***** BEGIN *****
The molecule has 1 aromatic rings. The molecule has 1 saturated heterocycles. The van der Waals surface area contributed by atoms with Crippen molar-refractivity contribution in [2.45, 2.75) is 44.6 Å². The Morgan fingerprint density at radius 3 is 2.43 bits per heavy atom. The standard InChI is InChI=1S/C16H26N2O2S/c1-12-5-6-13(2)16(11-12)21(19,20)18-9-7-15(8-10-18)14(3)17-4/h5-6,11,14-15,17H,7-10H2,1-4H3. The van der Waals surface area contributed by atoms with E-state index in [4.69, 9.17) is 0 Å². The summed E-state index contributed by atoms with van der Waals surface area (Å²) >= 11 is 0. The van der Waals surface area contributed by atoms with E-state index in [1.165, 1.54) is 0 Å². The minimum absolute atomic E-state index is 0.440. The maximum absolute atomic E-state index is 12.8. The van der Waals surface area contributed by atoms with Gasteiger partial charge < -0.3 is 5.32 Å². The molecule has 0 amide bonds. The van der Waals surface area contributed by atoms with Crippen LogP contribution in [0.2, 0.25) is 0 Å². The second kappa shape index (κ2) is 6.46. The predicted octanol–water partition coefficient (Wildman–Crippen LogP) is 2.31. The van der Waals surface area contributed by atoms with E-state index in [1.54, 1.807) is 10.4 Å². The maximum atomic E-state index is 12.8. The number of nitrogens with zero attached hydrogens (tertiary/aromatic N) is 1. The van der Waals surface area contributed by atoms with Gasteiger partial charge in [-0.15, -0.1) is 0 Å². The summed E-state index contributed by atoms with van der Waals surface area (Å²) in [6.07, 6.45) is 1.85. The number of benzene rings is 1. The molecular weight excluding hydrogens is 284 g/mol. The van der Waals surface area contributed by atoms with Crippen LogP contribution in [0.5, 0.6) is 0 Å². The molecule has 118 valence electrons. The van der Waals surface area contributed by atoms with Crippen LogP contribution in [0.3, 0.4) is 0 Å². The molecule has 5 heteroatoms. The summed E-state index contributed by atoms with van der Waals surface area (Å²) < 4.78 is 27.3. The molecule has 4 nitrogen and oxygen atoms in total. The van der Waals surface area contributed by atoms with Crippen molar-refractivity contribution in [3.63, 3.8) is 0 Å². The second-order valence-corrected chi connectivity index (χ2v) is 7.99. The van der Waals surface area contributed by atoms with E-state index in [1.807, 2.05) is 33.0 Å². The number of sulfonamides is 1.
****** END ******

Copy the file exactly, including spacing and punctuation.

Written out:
The molecule has 1 aromatic rings. The molecule has 1 saturated heterocycles. The van der Waals surface area contributed by atoms with Crippen molar-refractivity contribution in [2.45, 2.75) is 44.6 Å². The Morgan fingerprint density at radius 3 is 2.43 bits per heavy atom. The standard InChI is InChI=1S/C16H26N2O2S/c1-12-5-6-13(2)16(11-12)21(19,20)18-9-7-15(8-10-18)14(3)17-4/h5-6,11,14-15,17H,7-10H2,1-4H3. The van der Waals surface area contributed by atoms with E-state index in [4.69, 9.17) is 0 Å². The summed E-state index contributed by atoms with van der Waals surface area (Å²) >= 11 is 0. The van der Waals surface area contributed by atoms with E-state index in [1.165, 1.54) is 0 Å². The minimum absolute atomic E-state index is 0.440. The maximum absolute atomic E-state index is 12.8. The van der Waals surface area contributed by atoms with Gasteiger partial charge < -0.3 is 5.32 Å². The molecule has 0 amide bonds. The van der Waals surface area contributed by atoms with Crippen LogP contribution in [0.2, 0.25) is 0 Å². The second kappa shape index (κ2) is 6.46. The predicted octanol–water partition coefficient (Wildman–Crippen LogP) is 2.31. The van der Waals surface area contributed by atoms with E-state index in [1.54, 1.807) is 10.4 Å². The maximum atomic E-state index is 12.8. The number of nitrogens with zero attached hydrogens (tertiary/aromatic N) is 1. The van der Waals surface area contributed by atoms with Gasteiger partial charge in [-0.15, -0.1) is 0 Å². The summed E-state index contributed by atoms with van der Waals surface area (Å²) in [6.07, 6.45) is 1.85. The number of benzene rings is 1. The molecular weight excluding hydrogens is 284 g/mol. The van der Waals surface area contributed by atoms with Crippen LogP contribution in [0.5, 0.6) is 0 Å². The molecule has 118 valence electrons. The van der Waals surface area contributed by atoms with Crippen LogP contribution in [0.3, 0.4) is 0 Å². The molecule has 5 heteroatoms. The summed E-state index contributed by atoms with van der Waals surface area (Å²) < 4.78 is 27.3. The molecule has 4 nitrogen and oxygen atoms in total. The van der Waals surface area contributed by atoms with Crippen molar-refractivity contribution in [3.63, 3.8) is 0 Å². The second-order valence-corrected chi connectivity index (χ2v) is 7.99. The van der Waals surface area contributed by atoms with E-state index in [1.807, 2.05) is 33.0 Å². The number of sulfonamides is 1.